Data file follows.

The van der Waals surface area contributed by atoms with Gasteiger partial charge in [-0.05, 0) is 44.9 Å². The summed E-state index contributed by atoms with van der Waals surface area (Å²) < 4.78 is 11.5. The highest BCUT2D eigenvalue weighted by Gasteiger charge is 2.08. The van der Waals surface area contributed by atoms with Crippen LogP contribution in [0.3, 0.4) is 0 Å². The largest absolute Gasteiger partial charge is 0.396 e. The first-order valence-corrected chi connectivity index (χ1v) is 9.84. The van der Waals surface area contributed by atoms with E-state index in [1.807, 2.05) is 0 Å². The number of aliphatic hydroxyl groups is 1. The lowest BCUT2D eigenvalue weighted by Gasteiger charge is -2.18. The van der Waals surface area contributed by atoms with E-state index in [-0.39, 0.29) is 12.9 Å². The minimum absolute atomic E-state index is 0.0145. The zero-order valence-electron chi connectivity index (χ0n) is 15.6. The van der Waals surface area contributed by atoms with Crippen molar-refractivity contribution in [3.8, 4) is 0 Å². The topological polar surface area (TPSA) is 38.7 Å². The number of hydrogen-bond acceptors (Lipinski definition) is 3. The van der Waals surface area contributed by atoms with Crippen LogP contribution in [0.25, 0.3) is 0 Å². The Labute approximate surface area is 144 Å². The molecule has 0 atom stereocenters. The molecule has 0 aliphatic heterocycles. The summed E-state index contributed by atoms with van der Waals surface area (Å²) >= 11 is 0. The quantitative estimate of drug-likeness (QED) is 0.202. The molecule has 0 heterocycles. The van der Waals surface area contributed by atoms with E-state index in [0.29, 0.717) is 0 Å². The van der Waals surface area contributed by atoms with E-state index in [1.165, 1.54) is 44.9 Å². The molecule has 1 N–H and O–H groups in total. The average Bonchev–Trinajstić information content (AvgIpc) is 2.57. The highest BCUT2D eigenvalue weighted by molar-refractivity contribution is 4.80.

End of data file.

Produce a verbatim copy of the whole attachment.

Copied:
The van der Waals surface area contributed by atoms with Gasteiger partial charge in [-0.05, 0) is 44.9 Å². The summed E-state index contributed by atoms with van der Waals surface area (Å²) < 4.78 is 11.5. The highest BCUT2D eigenvalue weighted by Gasteiger charge is 2.08. The van der Waals surface area contributed by atoms with Crippen LogP contribution in [0.3, 0.4) is 0 Å². The largest absolute Gasteiger partial charge is 0.396 e. The first-order valence-corrected chi connectivity index (χ1v) is 9.84. The van der Waals surface area contributed by atoms with E-state index in [1.807, 2.05) is 0 Å². The number of aliphatic hydroxyl groups is 1. The lowest BCUT2D eigenvalue weighted by Gasteiger charge is -2.18. The van der Waals surface area contributed by atoms with E-state index in [-0.39, 0.29) is 12.9 Å². The minimum absolute atomic E-state index is 0.0145. The zero-order valence-electron chi connectivity index (χ0n) is 15.6. The van der Waals surface area contributed by atoms with Crippen molar-refractivity contribution in [3.8, 4) is 0 Å². The topological polar surface area (TPSA) is 38.7 Å². The number of hydrogen-bond acceptors (Lipinski definition) is 3. The van der Waals surface area contributed by atoms with Crippen LogP contribution in [0.25, 0.3) is 0 Å². The Labute approximate surface area is 144 Å². The molecule has 0 atom stereocenters. The molecule has 0 aliphatic heterocycles. The summed E-state index contributed by atoms with van der Waals surface area (Å²) >= 11 is 0. The quantitative estimate of drug-likeness (QED) is 0.202. The molecule has 0 heterocycles. The van der Waals surface area contributed by atoms with E-state index in [0.29, 0.717) is 0 Å². The van der Waals surface area contributed by atoms with E-state index in [1.165, 1.54) is 44.9 Å². The molecule has 1 N–H and O–H groups in total. The average Bonchev–Trinajstić information content (AvgIpc) is 2.57. The highest BCUT2D eigenvalue weighted by molar-refractivity contribution is 4.80.